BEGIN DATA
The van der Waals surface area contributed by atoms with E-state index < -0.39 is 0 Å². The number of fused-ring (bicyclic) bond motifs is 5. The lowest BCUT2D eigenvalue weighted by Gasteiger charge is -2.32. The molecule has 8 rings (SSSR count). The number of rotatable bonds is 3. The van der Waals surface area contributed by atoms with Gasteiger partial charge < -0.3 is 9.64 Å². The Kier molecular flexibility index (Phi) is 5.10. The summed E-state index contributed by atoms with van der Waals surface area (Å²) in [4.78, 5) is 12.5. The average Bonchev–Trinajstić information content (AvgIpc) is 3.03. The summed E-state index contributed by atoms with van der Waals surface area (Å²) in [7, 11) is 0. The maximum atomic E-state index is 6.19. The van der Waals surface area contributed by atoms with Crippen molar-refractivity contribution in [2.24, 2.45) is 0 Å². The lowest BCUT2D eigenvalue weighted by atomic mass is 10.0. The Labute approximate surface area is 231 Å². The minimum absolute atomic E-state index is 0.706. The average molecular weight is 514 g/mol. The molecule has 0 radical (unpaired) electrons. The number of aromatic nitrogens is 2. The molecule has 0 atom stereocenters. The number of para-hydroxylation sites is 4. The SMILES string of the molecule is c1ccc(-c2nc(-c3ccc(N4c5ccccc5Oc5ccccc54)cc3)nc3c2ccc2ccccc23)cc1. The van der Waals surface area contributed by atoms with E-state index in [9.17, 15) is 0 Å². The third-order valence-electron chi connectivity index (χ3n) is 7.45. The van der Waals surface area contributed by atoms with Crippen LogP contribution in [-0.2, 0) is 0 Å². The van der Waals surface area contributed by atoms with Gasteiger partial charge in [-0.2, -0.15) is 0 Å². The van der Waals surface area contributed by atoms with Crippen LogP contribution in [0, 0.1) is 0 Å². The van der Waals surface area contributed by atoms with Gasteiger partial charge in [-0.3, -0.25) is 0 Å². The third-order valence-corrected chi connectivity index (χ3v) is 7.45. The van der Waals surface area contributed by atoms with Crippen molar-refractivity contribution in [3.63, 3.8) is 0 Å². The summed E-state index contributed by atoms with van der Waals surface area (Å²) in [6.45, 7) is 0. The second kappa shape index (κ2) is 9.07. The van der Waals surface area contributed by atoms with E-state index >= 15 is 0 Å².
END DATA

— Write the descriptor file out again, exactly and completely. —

The van der Waals surface area contributed by atoms with E-state index < -0.39 is 0 Å². The number of fused-ring (bicyclic) bond motifs is 5. The lowest BCUT2D eigenvalue weighted by Gasteiger charge is -2.32. The molecule has 8 rings (SSSR count). The number of rotatable bonds is 3. The van der Waals surface area contributed by atoms with Gasteiger partial charge < -0.3 is 9.64 Å². The Kier molecular flexibility index (Phi) is 5.10. The summed E-state index contributed by atoms with van der Waals surface area (Å²) in [4.78, 5) is 12.5. The average Bonchev–Trinajstić information content (AvgIpc) is 3.03. The summed E-state index contributed by atoms with van der Waals surface area (Å²) in [7, 11) is 0. The maximum atomic E-state index is 6.19. The van der Waals surface area contributed by atoms with Crippen molar-refractivity contribution in [2.24, 2.45) is 0 Å². The lowest BCUT2D eigenvalue weighted by atomic mass is 10.0. The Labute approximate surface area is 231 Å². The minimum absolute atomic E-state index is 0.706. The average molecular weight is 514 g/mol. The molecule has 0 radical (unpaired) electrons. The number of aromatic nitrogens is 2. The molecule has 0 atom stereocenters. The number of para-hydroxylation sites is 4. The SMILES string of the molecule is c1ccc(-c2nc(-c3ccc(N4c5ccccc5Oc5ccccc54)cc3)nc3c2ccc2ccccc23)cc1. The van der Waals surface area contributed by atoms with E-state index in [9.17, 15) is 0 Å². The third-order valence-electron chi connectivity index (χ3n) is 7.45. The van der Waals surface area contributed by atoms with Crippen LogP contribution in [-0.2, 0) is 0 Å². The van der Waals surface area contributed by atoms with Gasteiger partial charge in [-0.2, -0.15) is 0 Å². The van der Waals surface area contributed by atoms with Crippen LogP contribution in [0, 0.1) is 0 Å². The van der Waals surface area contributed by atoms with Gasteiger partial charge in [-0.3, -0.25) is 0 Å². The third-order valence-corrected chi connectivity index (χ3v) is 7.45. The van der Waals surface area contributed by atoms with Crippen molar-refractivity contribution in [3.63, 3.8) is 0 Å². The summed E-state index contributed by atoms with van der Waals surface area (Å²) in [6.45, 7) is 0. The second kappa shape index (κ2) is 9.07. The van der Waals surface area contributed by atoms with E-state index >= 15 is 0 Å².